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Is it acceptable to write: A person can develop their talent. or a person can develop their uniqueness? In this case the person is used as a general term, not a specific person.

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marked as duplicate by FumbleFingers, tchrist, bib, Elliott Frisch, Edwin Ashworth Aug 20 '14 at 20:29

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One can develop one's talent is the more traditional formulation. But here "one" means "a person". What you have written is therefore perfectly acceptable. – Ben Aug 19 '14 at 13:26
Person used like this is not plural; it is generic. – John Peyton Aug 19 '14 at 14:45
It's not that "person" is plural, it's that the plural pronoun is being used as if it were singular to avoid the gender issue. – Hot Licks Aug 19 '14 at 17:03
Since many people (still) object to this use of they, you might want to avoid it if you want to play it safe. However, considering the genre you are writing in, I don't think this should concern you; more people will probably object to uniqueness. – Cerberus Aug 20 '14 at 14:19

2 Answers 2

The question here is not really whether or not person can be used in the plural, but whether or not they (and its relatives) can be used in the singular. "Singular they" has a long and strong tradition in English, going back to a time long before the idea of gender neutrality became a concern. Feel free to use it in any formal or informal writing where it is not prohibited by a style guide (or an editor with strong, though misguided, opinions). Yes, some self-appointed grammar mavens may crow and grumble. Let them; they think it's fun, and you'd be doing them a favour.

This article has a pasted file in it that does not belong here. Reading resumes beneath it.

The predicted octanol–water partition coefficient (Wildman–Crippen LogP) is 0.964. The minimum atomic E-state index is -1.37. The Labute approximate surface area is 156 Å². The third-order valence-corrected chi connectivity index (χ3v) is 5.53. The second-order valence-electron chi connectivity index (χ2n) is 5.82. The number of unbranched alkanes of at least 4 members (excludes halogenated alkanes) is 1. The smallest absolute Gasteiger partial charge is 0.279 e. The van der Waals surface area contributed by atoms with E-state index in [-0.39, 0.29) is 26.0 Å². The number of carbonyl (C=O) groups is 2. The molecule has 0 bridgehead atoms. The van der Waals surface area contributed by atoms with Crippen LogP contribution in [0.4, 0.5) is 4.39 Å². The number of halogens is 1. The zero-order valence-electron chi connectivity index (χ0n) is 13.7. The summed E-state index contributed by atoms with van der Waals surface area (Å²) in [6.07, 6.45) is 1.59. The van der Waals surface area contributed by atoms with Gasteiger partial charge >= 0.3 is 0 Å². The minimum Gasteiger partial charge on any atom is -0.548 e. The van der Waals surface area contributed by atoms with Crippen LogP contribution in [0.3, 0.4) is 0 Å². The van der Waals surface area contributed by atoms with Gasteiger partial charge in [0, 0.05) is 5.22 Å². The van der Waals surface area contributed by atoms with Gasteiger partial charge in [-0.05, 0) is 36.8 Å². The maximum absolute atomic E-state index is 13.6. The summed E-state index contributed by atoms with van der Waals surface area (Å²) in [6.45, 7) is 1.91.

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+1 and just tell those self-appointed mavens that you'll stop using the singular they the very second they stop using the singular you. Same thing, really. – RegDwigнt Aug 19 '14 at 10:38
@RegDwigнt "..using the singular you. Same thing, really", You are a moderator, Reg, is that supposed to be a joke? – user88080 Aug 19 '14 at 11:02
@bobie - Not at all. At least singular they goes back to Middle English; replacing thou, thee (and ye, for that matter) with you is, relatively speaking, newfangled sloppiness that should be eradicated. – bye Aug 19 '14 at 14:13
I would stress that singular they is used only in the generic singular. "If someone comes in give them a leaflet" is correct, "if Sam comes in give them a leaflet" is not – Richard Tingle Aug 19 '14 at 15:32
@RichardTingle they might be appropriate if you don't know if Sam is male or female! It's much less appropriate for George or Victoria. – curiousdannii Aug 20 '14 at 9:41

This is not a plural as much as a nonspecific singular. "Their" is being used as a singular they and as such does not imply plural.

This is an unusual case as you are referring to a single, but unknown person as an example of people in general, I would probably say that this is correct but there are better methods of phrasing this for clarity, such as:

One can develop one's talent

As mentioned by @Ben in the comments. This is a more specific way of making it obvious you are using an nonspecific singular.

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Could you please elaborate on what you would understand to be “better” methods? I can certainly concur that if one were to take pedantry and a certain upper-class air as “better”, your method of phrasing could share that epithet. – oerkelens Aug 20 '14 at 12:23
@oerkelens What I meant by better, which itself is ironically unclear, is that the suggested phrase is clearer and has no ambiguity, in the original phrase "their" could in theory refer to anyone, while one can only refer to the subject themselves. – Vality Aug 20 '14 at 12:26
@oerkelens As the original phrase could feasibly refer to a teacher as "a person" and the teacher's class as "their" for example. – Vality Aug 20 '14 at 12:28
You would need quite some context to make that interpretation a realistic one... you would have to introduce at least the patients of the development (in casu, your class). With the sentence standing on it's own, the only possible referent for their is a person. – oerkelens Aug 20 '14 at 12:33

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